Medicine is a science of uncertainty and an art of probability.
–William Osler, MD
Medicine is a science based on probabilities and thus error is built into the science.
–Robert Reiser, MD
By Dr. Robert C. Reiser
There are very few yes or no answers in medicine. This is hard for patients and families to grasp. It is also hard to teach to new physicians. Our faith in high technology blinds us to the true nature of medical decision-making, which is always predicated on calculating a range of probabilities. I was reminded of this on a recent morning when I was supervising a resident taking care of a sweet little 100-year-old lady who had fallen down for no apparent reason. Well, I suppose the fact that she was 100 might have been the reason, but remember there are very few yes or no answers in medicine.
She had some neck pain after her fall so we ordered an X-ray of her neck to make sure she did not have a fracture. When you order an X-ray you are required to provide your colleague the radiologist some history and a general idea of what you are looking for, what question you want answered. In medical speak it might go something like this: 100 y/o f, s/p GLF, r/o c-spine fx. Translation: A 100-year-old female status post ground level fall (she fell from standing earlier today) please rule out (make sure she doesn’t have) a broken neck.
Then the chess match begins. The radiologist, cooped up in a dark room all day staring at black and white pictures sees only shades of gray, endless probabilities and no yes or no answers. She sends us her report, answering our question with a question of her own.
“Age indeterminate degenerative changes of the bones of the neck, likely chronic in nature but cannot rule out fracture in the appropriate clinical setting. Suggest clinical correlation.”
Well jeeze, that is not an answer. If we could tell clinically if she had a broken neck we wouldn’t need an X-ray. Of course these degenerative changes could be chronic; she is 100 years old.
So I called the radiologist for some clarification and she gave me the probabilities, most likely not fractured but impossible for her to say no for sure. She suggested a CT of the neck, which we ordered. The report came back.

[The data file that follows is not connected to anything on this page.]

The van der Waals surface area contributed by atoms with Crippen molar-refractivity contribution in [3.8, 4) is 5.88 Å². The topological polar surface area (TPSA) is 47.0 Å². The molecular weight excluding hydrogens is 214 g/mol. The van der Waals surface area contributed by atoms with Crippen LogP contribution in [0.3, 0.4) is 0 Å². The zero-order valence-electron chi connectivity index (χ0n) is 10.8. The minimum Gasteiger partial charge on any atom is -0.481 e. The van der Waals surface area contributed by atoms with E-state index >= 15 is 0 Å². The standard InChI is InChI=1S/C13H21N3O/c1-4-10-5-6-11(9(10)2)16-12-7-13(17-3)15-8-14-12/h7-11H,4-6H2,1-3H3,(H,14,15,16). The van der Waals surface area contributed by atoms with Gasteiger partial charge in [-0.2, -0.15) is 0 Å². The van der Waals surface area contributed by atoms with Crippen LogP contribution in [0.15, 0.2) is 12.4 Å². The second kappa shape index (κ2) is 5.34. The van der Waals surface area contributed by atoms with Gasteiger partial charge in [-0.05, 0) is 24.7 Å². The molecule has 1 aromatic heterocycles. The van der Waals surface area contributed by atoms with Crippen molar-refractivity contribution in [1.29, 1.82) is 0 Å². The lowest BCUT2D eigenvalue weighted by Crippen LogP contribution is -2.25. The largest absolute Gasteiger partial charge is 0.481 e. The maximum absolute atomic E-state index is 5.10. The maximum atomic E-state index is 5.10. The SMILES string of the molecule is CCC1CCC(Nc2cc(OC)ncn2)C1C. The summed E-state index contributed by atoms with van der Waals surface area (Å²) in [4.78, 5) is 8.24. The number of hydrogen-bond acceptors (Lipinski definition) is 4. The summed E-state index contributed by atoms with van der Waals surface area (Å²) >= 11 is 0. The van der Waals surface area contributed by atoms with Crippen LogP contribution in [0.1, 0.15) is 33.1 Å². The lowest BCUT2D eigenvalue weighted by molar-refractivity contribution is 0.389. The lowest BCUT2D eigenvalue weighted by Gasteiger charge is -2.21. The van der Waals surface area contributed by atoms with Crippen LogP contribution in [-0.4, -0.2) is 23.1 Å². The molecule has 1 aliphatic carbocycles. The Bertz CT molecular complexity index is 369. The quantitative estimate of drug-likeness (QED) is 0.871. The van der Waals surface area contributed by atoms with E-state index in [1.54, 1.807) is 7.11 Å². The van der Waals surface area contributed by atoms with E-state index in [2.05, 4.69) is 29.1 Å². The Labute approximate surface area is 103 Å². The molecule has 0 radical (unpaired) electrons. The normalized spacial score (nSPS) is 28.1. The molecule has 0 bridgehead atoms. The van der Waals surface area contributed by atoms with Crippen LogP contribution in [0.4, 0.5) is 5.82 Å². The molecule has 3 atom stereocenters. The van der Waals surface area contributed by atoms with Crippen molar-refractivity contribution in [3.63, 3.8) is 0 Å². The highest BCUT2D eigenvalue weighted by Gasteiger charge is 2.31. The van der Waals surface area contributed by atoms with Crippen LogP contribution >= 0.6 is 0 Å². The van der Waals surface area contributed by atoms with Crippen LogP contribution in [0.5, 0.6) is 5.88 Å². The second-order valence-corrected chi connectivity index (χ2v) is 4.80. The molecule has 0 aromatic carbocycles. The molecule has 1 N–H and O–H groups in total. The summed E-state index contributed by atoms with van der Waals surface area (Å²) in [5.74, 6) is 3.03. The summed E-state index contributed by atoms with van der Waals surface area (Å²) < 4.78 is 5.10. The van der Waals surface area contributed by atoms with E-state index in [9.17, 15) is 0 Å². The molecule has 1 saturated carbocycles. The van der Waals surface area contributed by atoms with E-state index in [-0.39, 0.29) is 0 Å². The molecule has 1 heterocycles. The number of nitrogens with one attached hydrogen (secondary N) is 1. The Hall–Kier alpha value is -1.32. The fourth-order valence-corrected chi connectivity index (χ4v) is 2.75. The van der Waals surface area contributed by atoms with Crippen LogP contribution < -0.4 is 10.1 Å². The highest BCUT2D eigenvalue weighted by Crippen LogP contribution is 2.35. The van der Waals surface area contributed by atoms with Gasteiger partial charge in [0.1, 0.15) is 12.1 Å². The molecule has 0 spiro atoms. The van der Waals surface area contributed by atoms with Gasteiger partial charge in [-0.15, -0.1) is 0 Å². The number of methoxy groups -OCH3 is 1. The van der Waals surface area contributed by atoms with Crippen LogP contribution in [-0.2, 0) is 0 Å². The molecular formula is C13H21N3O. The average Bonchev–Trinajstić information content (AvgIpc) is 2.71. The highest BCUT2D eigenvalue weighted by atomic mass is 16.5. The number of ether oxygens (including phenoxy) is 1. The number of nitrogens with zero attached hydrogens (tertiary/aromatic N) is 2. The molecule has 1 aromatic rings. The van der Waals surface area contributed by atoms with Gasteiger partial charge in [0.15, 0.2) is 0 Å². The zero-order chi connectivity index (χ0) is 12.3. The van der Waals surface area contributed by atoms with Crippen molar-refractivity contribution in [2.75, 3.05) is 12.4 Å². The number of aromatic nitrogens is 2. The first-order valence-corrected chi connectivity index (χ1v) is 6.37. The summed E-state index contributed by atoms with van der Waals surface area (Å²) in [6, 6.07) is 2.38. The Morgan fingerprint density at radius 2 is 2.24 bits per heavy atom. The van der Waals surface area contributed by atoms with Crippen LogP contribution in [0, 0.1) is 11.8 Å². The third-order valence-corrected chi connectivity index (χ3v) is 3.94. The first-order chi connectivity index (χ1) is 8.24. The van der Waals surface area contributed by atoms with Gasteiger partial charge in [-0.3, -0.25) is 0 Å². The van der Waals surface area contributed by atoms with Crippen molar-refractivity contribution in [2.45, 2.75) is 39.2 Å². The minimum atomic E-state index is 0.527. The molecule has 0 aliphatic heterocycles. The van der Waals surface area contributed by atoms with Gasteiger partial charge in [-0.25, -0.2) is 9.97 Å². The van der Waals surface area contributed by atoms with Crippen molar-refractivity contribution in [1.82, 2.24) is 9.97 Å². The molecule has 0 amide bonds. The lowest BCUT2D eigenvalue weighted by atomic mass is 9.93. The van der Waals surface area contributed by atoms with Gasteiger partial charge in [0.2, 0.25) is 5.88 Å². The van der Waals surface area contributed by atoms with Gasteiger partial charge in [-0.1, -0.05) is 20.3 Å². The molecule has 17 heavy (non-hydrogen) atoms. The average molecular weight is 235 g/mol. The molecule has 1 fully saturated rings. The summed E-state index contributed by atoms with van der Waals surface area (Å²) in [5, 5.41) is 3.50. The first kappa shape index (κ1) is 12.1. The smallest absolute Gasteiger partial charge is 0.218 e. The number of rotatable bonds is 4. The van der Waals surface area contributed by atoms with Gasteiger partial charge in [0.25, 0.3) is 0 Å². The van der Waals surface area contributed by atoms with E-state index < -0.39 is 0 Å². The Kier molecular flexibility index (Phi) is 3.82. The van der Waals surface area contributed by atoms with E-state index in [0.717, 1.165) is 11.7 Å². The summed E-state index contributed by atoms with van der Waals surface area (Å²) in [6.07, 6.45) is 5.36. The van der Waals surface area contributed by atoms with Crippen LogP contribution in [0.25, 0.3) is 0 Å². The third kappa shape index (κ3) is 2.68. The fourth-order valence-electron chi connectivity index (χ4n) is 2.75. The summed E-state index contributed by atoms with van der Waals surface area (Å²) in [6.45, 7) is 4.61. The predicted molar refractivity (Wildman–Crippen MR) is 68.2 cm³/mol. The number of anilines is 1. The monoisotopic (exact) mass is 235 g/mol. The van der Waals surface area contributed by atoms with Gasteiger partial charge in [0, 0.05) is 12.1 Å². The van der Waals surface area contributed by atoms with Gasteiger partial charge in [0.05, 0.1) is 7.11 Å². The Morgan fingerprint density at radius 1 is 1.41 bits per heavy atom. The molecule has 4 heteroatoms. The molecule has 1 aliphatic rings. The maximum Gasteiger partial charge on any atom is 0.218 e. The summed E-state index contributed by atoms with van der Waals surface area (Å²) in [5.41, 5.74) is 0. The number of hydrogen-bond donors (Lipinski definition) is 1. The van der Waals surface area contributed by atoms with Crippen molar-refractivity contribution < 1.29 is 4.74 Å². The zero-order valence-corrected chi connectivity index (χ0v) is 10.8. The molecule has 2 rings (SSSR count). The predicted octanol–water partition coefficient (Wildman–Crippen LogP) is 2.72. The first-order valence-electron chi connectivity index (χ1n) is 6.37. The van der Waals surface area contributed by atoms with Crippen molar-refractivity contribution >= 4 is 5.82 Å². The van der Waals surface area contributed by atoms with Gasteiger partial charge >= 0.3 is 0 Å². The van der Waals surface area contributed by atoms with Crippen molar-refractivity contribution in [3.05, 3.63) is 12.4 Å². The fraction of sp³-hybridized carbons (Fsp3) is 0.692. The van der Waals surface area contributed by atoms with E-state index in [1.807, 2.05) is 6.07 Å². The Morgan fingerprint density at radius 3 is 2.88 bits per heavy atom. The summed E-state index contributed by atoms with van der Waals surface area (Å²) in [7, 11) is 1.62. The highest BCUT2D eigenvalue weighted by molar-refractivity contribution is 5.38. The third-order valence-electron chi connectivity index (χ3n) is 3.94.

“The previously noted age indeterminate changes favor congenital abnormalities versus fracture, which cannot definitively be excluded. If the clinical question persists MRI may be helpful to further delineate these changes.”
After 100 years we may have discovered a congenital (present from birth) abnormality? Wow. But still the question of fracture had not been ruled out.
By now the sun was setting on my 100-year-old lady. She was getting tired and confused and couldn’t remember if her neck still hurt. Time to fish or cut bait. I ran the probabilities by the resident on the case. The CT scan was 95 percent sensitive in picking up fractures, meaning it would pick up 95 of 100 fractures. Pretty good, but it would miss 5 of 100 fractures. The patient’s pre-test probability of having a fracture based on her age and history was estimated at 10 percent, pretty low. I asked the resident what the likelihood was after the CT that the patient had a fracture that we had missed. This is called the negative predictive value; the likelihood that a negative test means the patient doesn’t have the condition. This is really what we want to know.
The resident confidently stated that since there was a five percent chance of missing a fracture the negative predictive value was only 95 percent. He did not feel comfortable with only a 95 percent certainty that the patient did not have a broken neck and thought we should pursue an MRI despite the patient’s increasing agitation and confusion brought on by her prolonged stay in the unfamiliar setting of the ER.
I redid the math for the resident. A 95 percent sensitive test applied to a population with a 10 percent incidence of the disease (similar to our patient’s 10 percent risk) will pick up 9.5 of the 10 cases, missing 0.5 cases, meaning a negative predictive value of 99.5 percent.
I was 99.5 percent confident that my patient did not have a fracture. There is no test that will ever reach 100 percent. This is where the error is necessarily built into the decision-making. It was time to stop testing. Time to put granny to bed.
I summed it all up for the resident. Risk versus benefit. There are no yes or no answers in medicine, young man. He nodded agreeably at my wisdom and then slyly pointed out the radiology request form I had filled out for the CAT scan for our 100-year-old lady. As on all radiology request forms, there was a standard question, was the patient pregnant?
I had circled no.